Carbon neutral agriculture

Now that carbon is a known risk to our environment, companies are increasingly interested in finding out how to reduce their emissions and, in some cases, lower them to zero. This shows a high commitment to the future and can both mean better business and helping the planet stay within 1.5 degrees of its historic temperatures.

As an example, here is how the United Kingdom is putting into action a plan for carbon neutral agriculture:

  • In the UK, the farm union NFU has launched a plan to make British agriculture carbon neutral in two decades
  • Farming creates 10 percent of the UK’s emissions, and farmers have long been criticized for their failure to tackle their pollution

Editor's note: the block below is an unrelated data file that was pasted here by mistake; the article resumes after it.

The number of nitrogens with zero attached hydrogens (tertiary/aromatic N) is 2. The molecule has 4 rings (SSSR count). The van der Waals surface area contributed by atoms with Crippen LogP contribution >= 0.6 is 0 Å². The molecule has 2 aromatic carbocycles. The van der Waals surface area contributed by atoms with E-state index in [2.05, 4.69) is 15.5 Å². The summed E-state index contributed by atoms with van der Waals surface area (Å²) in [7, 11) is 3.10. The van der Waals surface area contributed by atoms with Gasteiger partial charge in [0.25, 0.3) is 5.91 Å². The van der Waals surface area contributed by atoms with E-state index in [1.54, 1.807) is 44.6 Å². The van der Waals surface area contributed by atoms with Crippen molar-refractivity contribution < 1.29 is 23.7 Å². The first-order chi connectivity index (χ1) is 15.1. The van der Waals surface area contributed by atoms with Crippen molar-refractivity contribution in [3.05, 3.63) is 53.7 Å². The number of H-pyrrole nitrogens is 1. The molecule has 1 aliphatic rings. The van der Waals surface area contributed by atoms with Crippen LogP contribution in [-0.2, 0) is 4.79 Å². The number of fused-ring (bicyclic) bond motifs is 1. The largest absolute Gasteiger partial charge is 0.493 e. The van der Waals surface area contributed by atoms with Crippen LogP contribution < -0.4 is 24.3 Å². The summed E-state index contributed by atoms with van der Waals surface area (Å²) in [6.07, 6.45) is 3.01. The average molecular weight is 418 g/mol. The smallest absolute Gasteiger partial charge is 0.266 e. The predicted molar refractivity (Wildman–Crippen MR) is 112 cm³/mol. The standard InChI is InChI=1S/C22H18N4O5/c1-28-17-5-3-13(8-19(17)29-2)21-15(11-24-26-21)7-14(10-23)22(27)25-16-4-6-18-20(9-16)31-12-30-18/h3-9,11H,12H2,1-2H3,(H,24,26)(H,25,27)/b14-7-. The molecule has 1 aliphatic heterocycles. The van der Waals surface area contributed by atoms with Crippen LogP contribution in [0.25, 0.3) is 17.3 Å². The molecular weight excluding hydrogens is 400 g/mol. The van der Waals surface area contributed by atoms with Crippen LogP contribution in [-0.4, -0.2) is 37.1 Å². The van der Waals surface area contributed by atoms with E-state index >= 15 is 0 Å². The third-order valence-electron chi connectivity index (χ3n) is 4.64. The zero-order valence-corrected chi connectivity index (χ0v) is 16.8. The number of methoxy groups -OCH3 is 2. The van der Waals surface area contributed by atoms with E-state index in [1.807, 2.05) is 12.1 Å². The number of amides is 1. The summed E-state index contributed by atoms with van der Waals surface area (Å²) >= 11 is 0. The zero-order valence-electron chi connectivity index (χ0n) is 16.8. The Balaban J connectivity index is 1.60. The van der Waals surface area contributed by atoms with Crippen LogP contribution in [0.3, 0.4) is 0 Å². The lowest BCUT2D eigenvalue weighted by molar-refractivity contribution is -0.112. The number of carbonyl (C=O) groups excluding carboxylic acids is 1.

• The NFU says the industry can reduce gases almost completely by 2040 – a decade ahead of the government’s overall zero emissions target

In Australia, the federal government is recognizing company efforts in the Carbon Emissions Reduction Space. They have an approved procedure to reach ZERO emissions and the business can then use the ‘Carbon Neutral’ Logo to publicize their efforts. To be certified carbon neutral under the NCOS Carbon Neutral Program, an organization must undertake the following actions:

1.) Measure its carbon footprint

2.) Monitor and reduce emissions as much as possible

3.) Purchase and cancel sufficient eligible carbon offset units to offset the remaining emissions associated with the organisation or product

Technological trends in agriculture

An increase in digital tools

Digital agriculture is a promising way to optimize the work of a farm. As in other industries, digital transformation has made great strides in agriculture.